The blog I wrote on the problem with the phrase "work-life balance" really struck a chord. It was picked up by the Boulder Daily Camera, and the following week I was stopped on campus and elsewhere around Boulder by people who said they really agreed with me.
I attended the NCWIT meetings at Georgia Tech in Atlanta just before Thanksgiving, and came home with a bounty of new thoughts, ideas, and information. I heard about programs that people are trying in different places, how they are trying them, and what early results they are seeing. I heard a wonderful talk on influence. I heard about possible opportunities for my students, including things we or they might try and resources available to them.
Americans are in danger of losing their competitive edge in the world economic system. This idea seems to have widespread, bipartisan support, which is rarely heard of in Washington these days. Despite the recent focus on this burgeoning issue, there seems to be little agreement about the solution. Lately, one of the most frequent responses is to look to U.S. K-12 school systems as a target of reform, but even ways of doing that are controversial.
The phrase "work-life balance" has become a ubiquitous term in most lexicons and it yields about 2 million hits on Google. For many, and I used to be one of them, the phrase connotes fair work environments in which employees enjoy happy, stress-free lives with their friends and family outside of work; and career paths in which the realities of work don't infringe on the enjoyment of life.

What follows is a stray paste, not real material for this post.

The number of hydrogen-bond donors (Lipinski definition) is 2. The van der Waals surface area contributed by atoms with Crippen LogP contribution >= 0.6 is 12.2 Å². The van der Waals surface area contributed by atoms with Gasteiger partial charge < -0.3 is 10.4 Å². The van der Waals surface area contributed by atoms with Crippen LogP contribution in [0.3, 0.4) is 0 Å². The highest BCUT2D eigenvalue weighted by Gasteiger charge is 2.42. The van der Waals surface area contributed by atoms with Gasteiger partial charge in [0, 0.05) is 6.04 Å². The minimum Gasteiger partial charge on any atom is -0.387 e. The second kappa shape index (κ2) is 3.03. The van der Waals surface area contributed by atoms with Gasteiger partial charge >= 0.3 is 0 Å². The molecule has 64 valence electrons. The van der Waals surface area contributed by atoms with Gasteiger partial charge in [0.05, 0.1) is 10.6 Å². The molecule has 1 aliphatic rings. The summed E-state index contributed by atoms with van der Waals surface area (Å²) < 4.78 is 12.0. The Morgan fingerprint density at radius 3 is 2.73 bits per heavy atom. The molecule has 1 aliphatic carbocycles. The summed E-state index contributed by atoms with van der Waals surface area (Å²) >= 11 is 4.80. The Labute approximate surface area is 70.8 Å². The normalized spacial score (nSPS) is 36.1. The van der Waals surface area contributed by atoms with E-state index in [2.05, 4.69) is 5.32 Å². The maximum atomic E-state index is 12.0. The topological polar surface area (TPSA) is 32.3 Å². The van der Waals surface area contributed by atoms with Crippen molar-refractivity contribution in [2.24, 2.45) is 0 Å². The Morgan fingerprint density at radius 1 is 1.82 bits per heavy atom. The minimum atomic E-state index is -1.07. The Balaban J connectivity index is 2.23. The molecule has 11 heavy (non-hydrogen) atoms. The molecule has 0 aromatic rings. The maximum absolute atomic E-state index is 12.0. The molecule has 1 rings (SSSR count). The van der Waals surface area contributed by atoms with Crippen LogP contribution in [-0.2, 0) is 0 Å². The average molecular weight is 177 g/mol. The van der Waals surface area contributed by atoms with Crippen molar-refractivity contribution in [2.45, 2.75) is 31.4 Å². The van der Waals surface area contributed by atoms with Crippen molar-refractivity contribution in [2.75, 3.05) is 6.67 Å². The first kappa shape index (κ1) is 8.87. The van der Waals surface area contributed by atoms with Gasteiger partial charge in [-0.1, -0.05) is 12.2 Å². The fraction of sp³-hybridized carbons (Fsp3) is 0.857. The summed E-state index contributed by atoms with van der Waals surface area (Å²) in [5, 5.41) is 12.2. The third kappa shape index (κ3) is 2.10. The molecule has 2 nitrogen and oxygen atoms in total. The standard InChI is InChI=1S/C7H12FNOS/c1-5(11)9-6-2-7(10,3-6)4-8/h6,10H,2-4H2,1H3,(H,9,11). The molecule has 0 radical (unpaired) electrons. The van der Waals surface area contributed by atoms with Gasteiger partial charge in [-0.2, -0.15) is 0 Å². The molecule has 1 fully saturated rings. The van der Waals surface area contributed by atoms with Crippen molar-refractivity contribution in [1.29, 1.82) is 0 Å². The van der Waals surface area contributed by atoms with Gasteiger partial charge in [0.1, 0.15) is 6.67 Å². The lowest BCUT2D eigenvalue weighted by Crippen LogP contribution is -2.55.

The outcome of last week's election is now clear with the Democrats taking over the legislative branch. The dust, however, is far from settled. Democrats have the opportunity to make a profound and lasting impact on technology policy. What shape this will take is unclear, because much of it will be dictated by the new House and Senate Chairpersons who have not organized or set any agendas yet.
ChicTech, an outreach program of the University of Illinois' Department of Computer Science, extends an open invitation for college women to participate in the third annual Games for Girls Programming Competition (G4G). Applications must be submitted by December 22, 2006 and completed projects are due by March 16, 2007.
One of the common explanations for the falling enrollment in CS, among women in particular, is "programming." The frequently repeated story is that students think that computer science is only about programming, and they don't like programming, so they don't enroll in computer science. I've had a couple of experiences over the last few months that demonstrated to me just how much students dislike programming, at a deeper level than I had expected.
A couple weeks ago, I saw Paris Hilton on the "Today" show saying that she thought she was a good role model for girls: "I think I am a good role model, and a lot of mothers come up to me and they're really happy ..."
I'm sure most mothers want their daughters to idolize Paris Hilton, someone whose sole occupation is to draw attention to herself. Someone who signifies nothing but her own fame.